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Four Functions and Enum Labelings

2016-12-26

This post shows four solutions to an instance of the function-directed enum labeling problem. Today I'll show the code, and tomorrow I'll explain how they were discovered.

It's important to understand that these four functions are not equivalent: each one requires a different enum labeling. But they have the same structure, which is what we care about.

For brevity, the first three are shown in Python without the enum labeling, which looks like a random assignment of integers. The last one is shown in C++ with the enum labeling and proof that it works.

Notes:

Solution 1

The idea here is that id & (-id - 23) is close to what we want, and then we fix it up with some ad hoc conditionals. The naive version would have around 21 tests; this has 6.

def LookupKind1(id):
  kind = id & (-id - 23)
  if kind:      return kind
  if id <= 1:   return 20
  if id <= 9:   return 44
  if id <= 40:  return 48
  if id <= 72:  return 50
  if id <= 105: return 4
  return 2

Solution 2

The expression (id & 230) & (id + 13) has 3 operations instead of 2, but it only requires one conditional fix.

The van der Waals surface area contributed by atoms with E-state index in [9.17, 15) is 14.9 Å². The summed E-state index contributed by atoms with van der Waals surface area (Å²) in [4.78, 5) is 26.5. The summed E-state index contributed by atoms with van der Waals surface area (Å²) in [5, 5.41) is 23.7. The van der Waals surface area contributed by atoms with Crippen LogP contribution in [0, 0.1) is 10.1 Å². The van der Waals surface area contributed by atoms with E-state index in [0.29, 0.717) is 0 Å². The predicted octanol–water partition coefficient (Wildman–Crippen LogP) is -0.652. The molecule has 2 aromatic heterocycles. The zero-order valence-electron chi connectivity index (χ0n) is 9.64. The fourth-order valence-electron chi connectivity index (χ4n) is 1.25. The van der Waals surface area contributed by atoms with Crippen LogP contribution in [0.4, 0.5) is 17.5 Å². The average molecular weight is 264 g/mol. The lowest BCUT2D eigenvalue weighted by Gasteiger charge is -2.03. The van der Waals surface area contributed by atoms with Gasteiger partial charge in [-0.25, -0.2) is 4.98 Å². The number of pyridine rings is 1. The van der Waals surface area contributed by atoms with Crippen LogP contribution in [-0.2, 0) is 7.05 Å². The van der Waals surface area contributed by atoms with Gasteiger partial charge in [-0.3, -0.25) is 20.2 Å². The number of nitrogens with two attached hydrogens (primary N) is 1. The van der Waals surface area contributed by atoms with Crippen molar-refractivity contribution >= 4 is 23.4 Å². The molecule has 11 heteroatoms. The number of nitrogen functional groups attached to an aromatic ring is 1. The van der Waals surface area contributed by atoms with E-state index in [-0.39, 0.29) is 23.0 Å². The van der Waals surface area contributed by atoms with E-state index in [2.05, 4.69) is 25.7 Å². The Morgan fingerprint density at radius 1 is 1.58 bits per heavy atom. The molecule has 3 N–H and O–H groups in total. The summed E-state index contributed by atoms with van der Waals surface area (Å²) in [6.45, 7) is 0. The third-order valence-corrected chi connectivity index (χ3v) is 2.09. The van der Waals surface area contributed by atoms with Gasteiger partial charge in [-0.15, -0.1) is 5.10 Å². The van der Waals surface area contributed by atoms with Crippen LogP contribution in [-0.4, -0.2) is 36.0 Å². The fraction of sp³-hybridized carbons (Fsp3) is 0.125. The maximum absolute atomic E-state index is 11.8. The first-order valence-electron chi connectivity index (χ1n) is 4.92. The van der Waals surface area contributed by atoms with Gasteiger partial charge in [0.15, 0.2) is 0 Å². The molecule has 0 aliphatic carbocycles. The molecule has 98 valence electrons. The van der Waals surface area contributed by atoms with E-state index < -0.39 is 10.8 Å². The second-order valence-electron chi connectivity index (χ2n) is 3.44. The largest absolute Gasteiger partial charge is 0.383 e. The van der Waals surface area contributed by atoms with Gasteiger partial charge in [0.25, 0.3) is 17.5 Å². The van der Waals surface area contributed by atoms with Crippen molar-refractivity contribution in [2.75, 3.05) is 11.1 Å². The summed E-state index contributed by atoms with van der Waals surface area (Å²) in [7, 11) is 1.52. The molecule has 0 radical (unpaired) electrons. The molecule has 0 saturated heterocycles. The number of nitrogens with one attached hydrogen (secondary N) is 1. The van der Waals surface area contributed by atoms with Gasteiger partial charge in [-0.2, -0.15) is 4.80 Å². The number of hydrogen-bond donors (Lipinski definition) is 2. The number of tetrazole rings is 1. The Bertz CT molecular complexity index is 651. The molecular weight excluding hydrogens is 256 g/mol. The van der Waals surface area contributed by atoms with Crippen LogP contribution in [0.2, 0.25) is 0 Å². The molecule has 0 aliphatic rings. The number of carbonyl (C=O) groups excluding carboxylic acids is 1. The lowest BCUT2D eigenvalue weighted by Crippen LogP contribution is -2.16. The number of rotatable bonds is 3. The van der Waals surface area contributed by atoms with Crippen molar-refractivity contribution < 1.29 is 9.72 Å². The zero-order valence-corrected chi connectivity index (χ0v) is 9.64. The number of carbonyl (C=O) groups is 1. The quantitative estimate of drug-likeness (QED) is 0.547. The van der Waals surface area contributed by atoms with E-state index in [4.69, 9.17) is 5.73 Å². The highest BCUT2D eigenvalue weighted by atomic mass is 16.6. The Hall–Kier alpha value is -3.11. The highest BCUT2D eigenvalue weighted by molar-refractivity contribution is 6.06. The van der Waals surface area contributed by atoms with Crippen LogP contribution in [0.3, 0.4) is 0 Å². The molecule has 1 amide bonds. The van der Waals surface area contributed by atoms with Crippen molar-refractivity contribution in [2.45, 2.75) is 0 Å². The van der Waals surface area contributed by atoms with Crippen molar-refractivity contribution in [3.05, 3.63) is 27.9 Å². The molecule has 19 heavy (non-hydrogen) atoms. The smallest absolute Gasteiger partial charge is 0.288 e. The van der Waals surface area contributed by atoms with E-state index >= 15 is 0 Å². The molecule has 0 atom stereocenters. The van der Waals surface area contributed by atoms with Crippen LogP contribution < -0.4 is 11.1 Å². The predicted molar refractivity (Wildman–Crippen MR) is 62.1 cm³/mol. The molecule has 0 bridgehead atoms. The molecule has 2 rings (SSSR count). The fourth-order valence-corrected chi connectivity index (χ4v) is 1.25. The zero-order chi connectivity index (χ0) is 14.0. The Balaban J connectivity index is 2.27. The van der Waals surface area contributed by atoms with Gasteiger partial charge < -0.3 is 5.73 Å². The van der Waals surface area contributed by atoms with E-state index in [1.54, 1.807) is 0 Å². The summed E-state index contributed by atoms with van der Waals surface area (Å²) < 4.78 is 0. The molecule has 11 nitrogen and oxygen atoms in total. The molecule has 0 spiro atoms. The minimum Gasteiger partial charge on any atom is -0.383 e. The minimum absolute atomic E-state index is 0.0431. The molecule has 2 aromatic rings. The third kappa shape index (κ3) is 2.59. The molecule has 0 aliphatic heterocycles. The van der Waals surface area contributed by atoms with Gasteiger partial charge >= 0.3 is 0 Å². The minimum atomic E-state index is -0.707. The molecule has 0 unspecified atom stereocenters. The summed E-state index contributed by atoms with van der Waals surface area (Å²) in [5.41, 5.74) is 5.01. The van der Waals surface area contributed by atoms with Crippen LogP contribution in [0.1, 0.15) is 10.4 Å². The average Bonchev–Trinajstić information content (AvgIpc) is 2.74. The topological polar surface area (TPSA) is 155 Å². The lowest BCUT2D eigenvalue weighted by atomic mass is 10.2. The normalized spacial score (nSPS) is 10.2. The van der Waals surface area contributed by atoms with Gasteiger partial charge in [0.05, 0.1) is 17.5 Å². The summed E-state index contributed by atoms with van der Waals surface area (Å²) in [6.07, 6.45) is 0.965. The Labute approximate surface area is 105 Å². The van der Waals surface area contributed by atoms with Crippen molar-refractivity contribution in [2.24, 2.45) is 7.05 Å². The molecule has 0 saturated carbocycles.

def LookupKind2(id):
  return (id & 230) & (id + 13) if id else 32

Solution 3

I used Veedrac's method to find this solution with 5 instructions and no branches. In the last post I talked about branch misprediction a bit.

def LookupKind3(id):
  return (-id + 12) & (id ^ 6) & (id + 14)

Solution 4

This solution has only 4 instructions, and still no branches.

def LookupKind4(id):
  return 175 & id & ((id ^ 173) + 11)

Here it is in strongly-typed C++:

Kind LookupKind(Id id) {
  int i = static_cast<int>(id);
  int k = 175 & i & ((i ^ 173) + 11);
  return static_cast<Kind>(k);
}

The file ik7.cc has the full enum labeling and an exhaustive test of all 221 lookups. Run it like this:

$ ./run.sh ik7
+ mkdir -p _tmp
+ c++ -std=c++11 -O3 -o _tmp/ik7 ik7.cc
+ _tmp/ik7
PASSED  // This is printed after 221 tests pass

Tomorrow I'll explain how these solutions were discovered. You can also take a peek at the reddit thread, but I'll explain it a bit more concisely and present the "metaprogramming" code.